In women’s tennis, some things are guaranteed. They are accepted as such indisputable truths that, when mentioned, rows of heads nod in agreement.
--Steffi Graf hitting a forehand winner from anywhere.
--Gabriela Sabatini hitting a looping forehand shot with topspin at the baseline.
--Chris Evert winning at match point.
But truth took a beating here Wednesday under a relentless hot sun at Hyatt Grand Champions, where Evert had match point against Hana Mandlikova, then wound up losing in the second round of the Virginia Slims of Indian Wells, 3-6, 7-6, 6-0.
For Evert, it was like discovering that everything she knew was wrong. The last time Evert held match point and lost? Try 1975.
Evert reacted typically. “I could kick myself,” she said.
Mandlikova had already managed to do that, putting together one of her patented performances--alternating currents of brilliance and boo-boos.
There was no doubt that Evert, who had a first-round bye, had drawn a difficult opponent for her first match. There was also no doubt that Evert would win when she was at match point, serving at 5-4 in the second set.
However, at 40-30, Evert committed the most costly of all her unforced errors by hitting a backhand wide. Mandlikova gained the advantage with a backhand volley winner, then broke serve on the next point when Evert missed yet again with her backhand.
Once they got to the tiebreaker, Mandlikova was in control. But she said she usually feels this way about tiebreakers.
“I feel I own them,” she said.
Evert could scarcely rent a point. Mandlikova took a 4-0 lead and coasted in, 7-2.
It got worse for Evert in the third set, which was littered with three more service breaks and two of her four foot faults.
So, after one match, the top-seeded player is no longer around. Evert took her defeat with grace, but she did not go quietly.
“This is one match I’ll think about for a while,” she said. “There aren’t many matches where I have match point and lose.
“Once (Mandlikova) was back in the match, she got confidence and played great. I really should never have let her back in the match.”
Evert, 34, was playing only her third match--her second tournament of the year, actually--since the Virginia Slims Championships last November. Evert thought her lack of match play had hurt her, perhaps as much as Mandlikova had.
“It’s my second tournament in three months and that was my choice,” Evert said. “I’m paying the consequences right now.”
Three years ago, a match between Evert and Mandlikova would have made a pretty good semifinal. Actually, three years ago it was exactly that. They met in the semifinals on the clay at the French Open and on the grass at Wimbledon.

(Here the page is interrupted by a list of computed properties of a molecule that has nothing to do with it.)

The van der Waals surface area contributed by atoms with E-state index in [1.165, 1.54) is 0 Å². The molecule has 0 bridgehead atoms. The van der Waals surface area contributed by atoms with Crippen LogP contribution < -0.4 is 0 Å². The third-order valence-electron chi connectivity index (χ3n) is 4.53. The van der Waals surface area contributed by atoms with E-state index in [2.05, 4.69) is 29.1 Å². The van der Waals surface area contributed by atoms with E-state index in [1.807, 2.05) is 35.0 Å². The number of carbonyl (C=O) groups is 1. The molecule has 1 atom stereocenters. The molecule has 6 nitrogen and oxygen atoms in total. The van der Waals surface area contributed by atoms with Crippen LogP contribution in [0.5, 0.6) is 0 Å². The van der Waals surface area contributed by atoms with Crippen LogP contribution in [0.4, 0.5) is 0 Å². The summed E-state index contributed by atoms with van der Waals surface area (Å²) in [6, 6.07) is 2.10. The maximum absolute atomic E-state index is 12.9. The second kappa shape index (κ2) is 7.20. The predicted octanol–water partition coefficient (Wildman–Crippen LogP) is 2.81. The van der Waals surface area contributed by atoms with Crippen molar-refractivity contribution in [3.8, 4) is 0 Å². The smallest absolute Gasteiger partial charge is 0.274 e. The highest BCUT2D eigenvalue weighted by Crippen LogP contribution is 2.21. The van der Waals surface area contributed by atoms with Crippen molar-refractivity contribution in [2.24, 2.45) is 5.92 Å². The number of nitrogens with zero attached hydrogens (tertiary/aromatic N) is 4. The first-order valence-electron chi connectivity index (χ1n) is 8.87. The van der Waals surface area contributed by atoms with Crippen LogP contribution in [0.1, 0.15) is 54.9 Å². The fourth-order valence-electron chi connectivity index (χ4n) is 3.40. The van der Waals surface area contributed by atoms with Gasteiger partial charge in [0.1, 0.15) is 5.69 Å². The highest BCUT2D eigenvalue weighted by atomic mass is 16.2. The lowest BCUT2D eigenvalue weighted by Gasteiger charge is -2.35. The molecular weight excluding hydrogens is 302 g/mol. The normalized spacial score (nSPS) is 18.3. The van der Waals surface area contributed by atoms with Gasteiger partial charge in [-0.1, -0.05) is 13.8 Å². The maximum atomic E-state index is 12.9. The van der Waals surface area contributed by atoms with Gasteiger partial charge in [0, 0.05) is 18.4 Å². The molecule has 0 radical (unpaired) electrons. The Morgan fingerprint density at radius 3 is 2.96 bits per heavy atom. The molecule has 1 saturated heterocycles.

But when they met on the hard court on a sunny Wednesday, they were playing only a second-round match, the result of a draw that paired the top-seeded Evert against the unseeded Mandlikova.
“Playing me in the second round is very, very tough,” said a modest Mandlikova, who extended her record in three-set matches this year to 9-0.
Now five tournaments into her comeback after a six-month absence from the tour, Mandlikova’s ranking of No. 51 could improve to No. 20 or better if she wins the tournament.
Mike Estep, Mandlikova’s coach, said her ranking will improve soon, regardless. “But she’s close to a top-10 player right now,” he said.
Evert said that Mandlikova looks pretty much the same to her, comeback or not, then gave Mandlikova sort of a two-fisted backhand compliment.
“I think she’s still the same player,” Evert said. “She still makes errors. She still gives opponents free points, but she can still look spectacular.”
Except for playing a tournament at Tokyo in the first week of February, Evert has spent most of her time at Aspen, Colo., with skier-husband Andy Mill, who is busy during winter.
“I know I’m not the greatest player after a layoff, but I should have won the match,” Evert said. “If you have match point, you should win it. It’s as simple as that.”
Tennis historians will note that the last time Chris Evert lost when she had match point was in the final of the 1975 Virginia Slims of Washington against Martina Navratilova. Oddly, it was match point for both players at 4-4 in the third-set tiebreaker. At that time, the nine-point tiebreakers did not have to be won by two points. . . . In Tuesday’s other match-point highlight, Gretchen Magers held match point against fourth-seeded Manuela Maleeva and wound up losing, 2-6, 7-5, 6-2. . . . Unseeded Terry Phelps upset fifth-seeded Lori McNeil, 6-1, 6-2. “If I had lost, no one would have thought much about it,” Phelps said. “But I just didn’t make any errors.” . . . Helena Sukova, seeded second, had no trouble defeating Brenda Schultz, 6-3, 6-4, in a match that was not the best of the day, but was tops among the tall set. Sukova is 6 feet 2 inches, Schultz 6-1.